Coal displacement by renewables due to superior economics is a worldwide movement. Electric utilities everywhere are utilizing different strategies to move their industry forward to a carbon-free grid. One promising experiment was conducted in the United Kingdom the first week of May as Bloomberg writes, “The U.K. has gone more than five days without burning coal, the longest streak the country has managed without burning the fuel since the Industrial Revolution.”

The country’s National Grid operator told Bloomberg:

“As more and more renewables come onto our energy system, coal-free runs like this are going to increasingly seem like the new normal. We believe that by 2025 we will be able to fully operate Great Britain’s electricity system with zero carbon.”

This initiative proves beyond any doubt, that as uncertain as it may seem for utilities once reliant on coal, going carbon-free is easier than it once seemed when the right mix of renewables is in place. The U.K.’s recent five-day streak was their third test. The country began experimenting earlier this year with only one coal-free day, then they went to 90 hours, then to five days. Having a solid mix of renewables already in place makes it possible. As Bloomberg points out, “Coal’s portion of the [U.K.} power generation mix has dropped from 40 percent just six years ago to 5 percent last year.”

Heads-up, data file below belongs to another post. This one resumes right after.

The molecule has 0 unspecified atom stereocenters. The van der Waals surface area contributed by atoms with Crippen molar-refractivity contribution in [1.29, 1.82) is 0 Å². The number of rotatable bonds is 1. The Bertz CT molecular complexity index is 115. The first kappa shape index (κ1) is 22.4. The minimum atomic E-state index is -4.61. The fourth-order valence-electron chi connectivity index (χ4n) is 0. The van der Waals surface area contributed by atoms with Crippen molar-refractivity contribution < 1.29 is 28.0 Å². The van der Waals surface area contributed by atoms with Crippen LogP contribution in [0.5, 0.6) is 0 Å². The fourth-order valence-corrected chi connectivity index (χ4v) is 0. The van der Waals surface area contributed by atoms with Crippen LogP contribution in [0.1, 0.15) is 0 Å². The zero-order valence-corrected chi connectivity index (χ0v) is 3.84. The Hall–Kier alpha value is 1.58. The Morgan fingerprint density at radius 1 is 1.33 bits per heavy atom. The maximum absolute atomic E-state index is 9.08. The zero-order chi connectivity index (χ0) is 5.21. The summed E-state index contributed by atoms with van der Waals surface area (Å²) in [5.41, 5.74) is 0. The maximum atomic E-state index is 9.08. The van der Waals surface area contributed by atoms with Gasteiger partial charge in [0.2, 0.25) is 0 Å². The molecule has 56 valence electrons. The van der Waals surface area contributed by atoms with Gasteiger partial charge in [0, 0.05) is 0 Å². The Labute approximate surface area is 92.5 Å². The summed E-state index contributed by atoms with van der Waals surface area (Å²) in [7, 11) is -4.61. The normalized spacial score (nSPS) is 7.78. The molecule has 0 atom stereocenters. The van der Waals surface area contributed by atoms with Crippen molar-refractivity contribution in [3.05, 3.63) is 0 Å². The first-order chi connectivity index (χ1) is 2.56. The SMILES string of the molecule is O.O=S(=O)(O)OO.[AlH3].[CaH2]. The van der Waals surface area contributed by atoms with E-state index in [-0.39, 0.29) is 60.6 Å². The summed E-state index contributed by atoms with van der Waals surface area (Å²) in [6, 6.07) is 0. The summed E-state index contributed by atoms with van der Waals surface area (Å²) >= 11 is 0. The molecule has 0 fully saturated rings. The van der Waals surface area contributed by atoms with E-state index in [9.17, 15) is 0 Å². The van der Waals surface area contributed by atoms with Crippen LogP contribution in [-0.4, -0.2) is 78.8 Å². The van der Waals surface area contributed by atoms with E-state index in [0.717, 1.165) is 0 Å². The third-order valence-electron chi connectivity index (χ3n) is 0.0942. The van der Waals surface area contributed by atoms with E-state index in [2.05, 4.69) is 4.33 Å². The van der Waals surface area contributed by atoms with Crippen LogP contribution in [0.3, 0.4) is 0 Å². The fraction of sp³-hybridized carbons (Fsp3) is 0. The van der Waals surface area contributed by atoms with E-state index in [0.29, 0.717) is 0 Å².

A Cleaner Future Faster

We have entered an era where renewables will increasingly overtake fossil fuels for the same reason that fossil fuels ruled the past century: better economics. This happens at a time when the rapid increase in global warming makes it imperative to utilize clean energy to move society forward. We need to accelerate this transition by ensuring all renewables―not just wind and solar, but also hydrogen and even nuclear―play in concert to bring affordable, 24/7 clean energy to every corner of the planet.


Photo courtesy of Christopher Michel.